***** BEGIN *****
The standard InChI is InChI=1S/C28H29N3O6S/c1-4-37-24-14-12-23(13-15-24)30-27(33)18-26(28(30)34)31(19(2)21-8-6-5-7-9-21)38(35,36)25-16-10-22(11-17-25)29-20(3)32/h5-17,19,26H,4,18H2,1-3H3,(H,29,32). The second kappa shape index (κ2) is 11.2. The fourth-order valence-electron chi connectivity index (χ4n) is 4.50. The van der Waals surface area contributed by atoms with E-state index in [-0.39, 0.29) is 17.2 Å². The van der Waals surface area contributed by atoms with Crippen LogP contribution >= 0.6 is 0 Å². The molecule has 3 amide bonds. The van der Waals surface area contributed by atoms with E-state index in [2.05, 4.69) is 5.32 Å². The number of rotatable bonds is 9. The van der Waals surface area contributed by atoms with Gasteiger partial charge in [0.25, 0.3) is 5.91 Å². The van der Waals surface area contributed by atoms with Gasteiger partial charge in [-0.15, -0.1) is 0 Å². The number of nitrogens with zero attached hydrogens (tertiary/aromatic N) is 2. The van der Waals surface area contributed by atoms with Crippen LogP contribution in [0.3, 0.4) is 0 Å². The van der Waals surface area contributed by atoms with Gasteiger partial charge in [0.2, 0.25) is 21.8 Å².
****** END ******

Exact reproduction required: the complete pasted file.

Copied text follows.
The standard InChI is InChI=1S/C28H29N3O6S/c1-4-37-24-14-12-23(13-15-24)30-27(33)18-26(28(30)34)31(19(2)21-8-6-5-7-9-21)38(35,36)25-16-10-22(11-17-25)29-20(3)32/h5-17,19,26H,4,18H2,1-3H3,(H,29,32). The second kappa shape index (κ2) is 11.2. The fourth-order valence-electron chi connectivity index (χ4n) is 4.50. The van der Waals surface area contributed by atoms with E-state index in [-0.39, 0.29) is 17.2 Å². The van der Waals surface area contributed by atoms with Crippen LogP contribution >= 0.6 is 0 Å². The molecule has 3 amide bonds. The van der Waals surface area contributed by atoms with E-state index in [2.05, 4.69) is 5.32 Å². The number of rotatable bonds is 9. The van der Waals surface area contributed by atoms with Gasteiger partial charge in [0.25, 0.3) is 5.91 Å². The van der Waals surface area contributed by atoms with Gasteiger partial charge in [-0.15, -0.1) is 0 Å². The number of nitrogens with zero attached hydrogens (tertiary/aromatic N) is 2. The van der Waals surface area contributed by atoms with Crippen LogP contribution in [0.3, 0.4) is 0 Å². The van der Waals surface area contributed by atoms with Gasteiger partial charge in [0.2, 0.25) is 21.8 Å².